The number of British participants on gap year schemes in Israel has dramatically dived as 18-year-olds try to beat the rise in university tuition fees.
According to the UJIA, just 57 people have signed up to go out to Israel on gap programmes this autumn, compared with 162 last year.
The number going to yeshivah or seminary in Israel also looks set to drop, currently standing at an estimated 130, compared with 183 last year.
Gap years ahave traditionally been viewed as a recruiting ground for future Jewish community activists as well as helping to encourage aliyah.
But many sixthformers have chosen not to defer their university place from this autumn until 2012, when fees will rise from £3,000 a year to up to £9,000.
Once living expenses are taken into account, students could face the prospect of £50,000 debts after university – and are reluctant to spend £9,500 to £15,000 on an Israel gap year.
Francesca Woolfe, general secretary of FZY, which runs courses in Israel, said: "It's going to have a serious impact. We depend on gap year participants to come back and become leaders of summer camps and to become leaders of the Jewish community. It's a massive worry for us."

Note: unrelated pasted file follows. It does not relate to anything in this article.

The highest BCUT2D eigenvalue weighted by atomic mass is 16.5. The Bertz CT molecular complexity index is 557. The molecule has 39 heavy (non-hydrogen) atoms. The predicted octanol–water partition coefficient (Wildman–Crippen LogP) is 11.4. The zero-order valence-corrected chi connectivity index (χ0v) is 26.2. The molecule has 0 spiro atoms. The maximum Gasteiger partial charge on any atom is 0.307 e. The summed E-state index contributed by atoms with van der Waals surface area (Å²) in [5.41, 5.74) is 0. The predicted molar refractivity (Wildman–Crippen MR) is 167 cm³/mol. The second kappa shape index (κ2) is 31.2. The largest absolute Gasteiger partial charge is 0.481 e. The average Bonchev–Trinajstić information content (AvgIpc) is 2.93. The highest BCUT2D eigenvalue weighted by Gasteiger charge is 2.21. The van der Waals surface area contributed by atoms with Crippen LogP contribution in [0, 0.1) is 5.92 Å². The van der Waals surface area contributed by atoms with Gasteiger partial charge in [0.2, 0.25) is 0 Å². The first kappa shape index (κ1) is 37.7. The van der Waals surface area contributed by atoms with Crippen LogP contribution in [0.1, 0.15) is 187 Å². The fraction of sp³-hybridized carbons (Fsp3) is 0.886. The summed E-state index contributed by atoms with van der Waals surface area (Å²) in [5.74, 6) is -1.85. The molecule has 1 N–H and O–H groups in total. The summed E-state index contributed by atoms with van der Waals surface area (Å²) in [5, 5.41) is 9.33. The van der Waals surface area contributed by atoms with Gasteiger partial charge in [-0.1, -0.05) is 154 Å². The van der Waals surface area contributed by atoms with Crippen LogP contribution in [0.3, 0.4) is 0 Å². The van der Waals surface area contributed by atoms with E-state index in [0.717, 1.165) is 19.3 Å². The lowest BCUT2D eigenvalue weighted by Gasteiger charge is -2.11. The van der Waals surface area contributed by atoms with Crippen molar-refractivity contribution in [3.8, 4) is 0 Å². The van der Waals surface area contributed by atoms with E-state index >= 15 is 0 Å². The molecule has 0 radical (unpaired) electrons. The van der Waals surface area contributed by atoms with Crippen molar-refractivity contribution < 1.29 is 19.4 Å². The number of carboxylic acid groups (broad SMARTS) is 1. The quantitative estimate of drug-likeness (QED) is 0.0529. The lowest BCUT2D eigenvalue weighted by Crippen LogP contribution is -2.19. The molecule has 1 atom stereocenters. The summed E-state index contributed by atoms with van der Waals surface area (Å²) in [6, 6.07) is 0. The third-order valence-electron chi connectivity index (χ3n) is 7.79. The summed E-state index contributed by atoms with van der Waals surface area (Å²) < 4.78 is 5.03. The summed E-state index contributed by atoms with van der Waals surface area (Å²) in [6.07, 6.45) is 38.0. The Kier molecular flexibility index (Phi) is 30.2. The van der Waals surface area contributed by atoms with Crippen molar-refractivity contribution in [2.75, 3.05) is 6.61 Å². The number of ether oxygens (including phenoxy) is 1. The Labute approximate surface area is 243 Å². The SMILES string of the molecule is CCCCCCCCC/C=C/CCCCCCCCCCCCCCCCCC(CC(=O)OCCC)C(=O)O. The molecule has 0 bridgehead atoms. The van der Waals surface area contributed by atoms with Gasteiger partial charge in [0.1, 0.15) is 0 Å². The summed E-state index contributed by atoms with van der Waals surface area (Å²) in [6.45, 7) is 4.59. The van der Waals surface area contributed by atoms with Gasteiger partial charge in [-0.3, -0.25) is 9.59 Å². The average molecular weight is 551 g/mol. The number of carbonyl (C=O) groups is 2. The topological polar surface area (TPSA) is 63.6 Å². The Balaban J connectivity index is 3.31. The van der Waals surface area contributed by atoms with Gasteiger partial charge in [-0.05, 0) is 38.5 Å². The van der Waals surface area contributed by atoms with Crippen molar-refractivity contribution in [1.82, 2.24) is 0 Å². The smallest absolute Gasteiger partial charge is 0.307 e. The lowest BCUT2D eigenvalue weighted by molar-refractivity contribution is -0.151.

But she hoped that the downturn would turn out to be a "blip" over the next year or two.
"We have seen fees go up before and numbers decline that same year, but then go up."
The UJIA believes there may still be a late surge of gap year applicants from students unable to secure a university place. But it is also offering alternatives, including a five-month pre-university "Israel Journey," and a month-long Israel programme for first-year students.
It also promotes the Masa scheme available to 18 to 29-year-olds which includes study, volunteering and work experience of at least five months in Israel including internships with the Israeli government.
Shelley Marsh, UJIA director of informal education, said that it remained "fully committed to maintaining its substantial support to the Jewish youth movements and Israel Experience programmes, despite the current economic climate. These programmes are at the core of our work connecting young people to their Jewish identity, with Israel at its heart."
FZY is introducing a new 7–10 day subsidised Israel trip for first-year students, which will cost them only £499. But Ms Woolfe said the movement still believed strongly in the value of gap years.
"The community needs to make gap years much more of a priority," she said. "You can't put a price on the skills you get from spending a year living in Israel."